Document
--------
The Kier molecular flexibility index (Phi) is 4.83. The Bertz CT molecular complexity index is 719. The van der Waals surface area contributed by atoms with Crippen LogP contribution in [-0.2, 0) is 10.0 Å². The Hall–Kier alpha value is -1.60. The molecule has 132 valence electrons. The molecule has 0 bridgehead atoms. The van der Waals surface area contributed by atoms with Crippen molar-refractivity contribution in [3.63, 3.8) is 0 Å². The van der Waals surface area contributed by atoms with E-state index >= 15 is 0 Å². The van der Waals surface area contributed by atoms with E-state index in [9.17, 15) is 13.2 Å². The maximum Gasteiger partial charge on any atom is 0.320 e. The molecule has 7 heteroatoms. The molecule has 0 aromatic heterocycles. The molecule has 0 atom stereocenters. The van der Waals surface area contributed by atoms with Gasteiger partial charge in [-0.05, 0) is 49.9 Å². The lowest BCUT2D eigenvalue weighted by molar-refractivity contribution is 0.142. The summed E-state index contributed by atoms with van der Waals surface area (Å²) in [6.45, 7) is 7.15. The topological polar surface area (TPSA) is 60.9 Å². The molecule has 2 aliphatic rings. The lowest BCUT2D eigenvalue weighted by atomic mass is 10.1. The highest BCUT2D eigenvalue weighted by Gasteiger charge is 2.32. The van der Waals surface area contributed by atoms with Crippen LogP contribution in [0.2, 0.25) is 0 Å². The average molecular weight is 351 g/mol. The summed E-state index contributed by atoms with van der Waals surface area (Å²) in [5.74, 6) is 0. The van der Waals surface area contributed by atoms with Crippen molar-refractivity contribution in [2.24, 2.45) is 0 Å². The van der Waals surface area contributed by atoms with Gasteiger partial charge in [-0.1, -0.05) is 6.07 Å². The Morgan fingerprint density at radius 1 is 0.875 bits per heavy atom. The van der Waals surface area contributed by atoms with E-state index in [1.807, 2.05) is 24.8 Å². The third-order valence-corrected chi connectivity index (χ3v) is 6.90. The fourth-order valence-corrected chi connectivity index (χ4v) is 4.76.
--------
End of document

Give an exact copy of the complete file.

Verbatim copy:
The Kier molecular flexibility index (Phi) is 4.83. The Bertz CT molecular complexity index is 719. The van der Waals surface area contributed by atoms with Crippen LogP contribution in [-0.2, 0) is 10.0 Å². The Hall–Kier alpha value is -1.60. The molecule has 132 valence electrons. The molecule has 0 bridgehead atoms. The van der Waals surface area contributed by atoms with Crippen molar-refractivity contribution in [3.63, 3.8) is 0 Å². The van der Waals surface area contributed by atoms with E-state index >= 15 is 0 Å². The van der Waals surface area contributed by atoms with E-state index in [9.17, 15) is 13.2 Å². The maximum Gasteiger partial charge on any atom is 0.320 e. The molecule has 7 heteroatoms. The molecule has 0 aromatic heterocycles. The molecule has 0 atom stereocenters. The van der Waals surface area contributed by atoms with Gasteiger partial charge in [-0.05, 0) is 49.9 Å². The lowest BCUT2D eigenvalue weighted by molar-refractivity contribution is 0.142. The summed E-state index contributed by atoms with van der Waals surface area (Å²) in [6.45, 7) is 7.15. The topological polar surface area (TPSA) is 60.9 Å². The molecule has 2 aliphatic rings. The lowest BCUT2D eigenvalue weighted by atomic mass is 10.1. The highest BCUT2D eigenvalue weighted by Gasteiger charge is 2.32. The van der Waals surface area contributed by atoms with Crippen LogP contribution in [0.2, 0.25) is 0 Å². The average molecular weight is 351 g/mol. The summed E-state index contributed by atoms with van der Waals surface area (Å²) in [5.74, 6) is 0. The van der Waals surface area contributed by atoms with Crippen molar-refractivity contribution in [2.24, 2.45) is 0 Å². The van der Waals surface area contributed by atoms with Gasteiger partial charge in [-0.1, -0.05) is 6.07 Å². The Morgan fingerprint density at radius 1 is 0.875 bits per heavy atom. The van der Waals surface area contributed by atoms with E-state index in [1.807, 2.05) is 24.8 Å². The third-order valence-corrected chi connectivity index (χ3v) is 6.90. The fourth-order valence-corrected chi connectivity index (χ4v) is 4.76.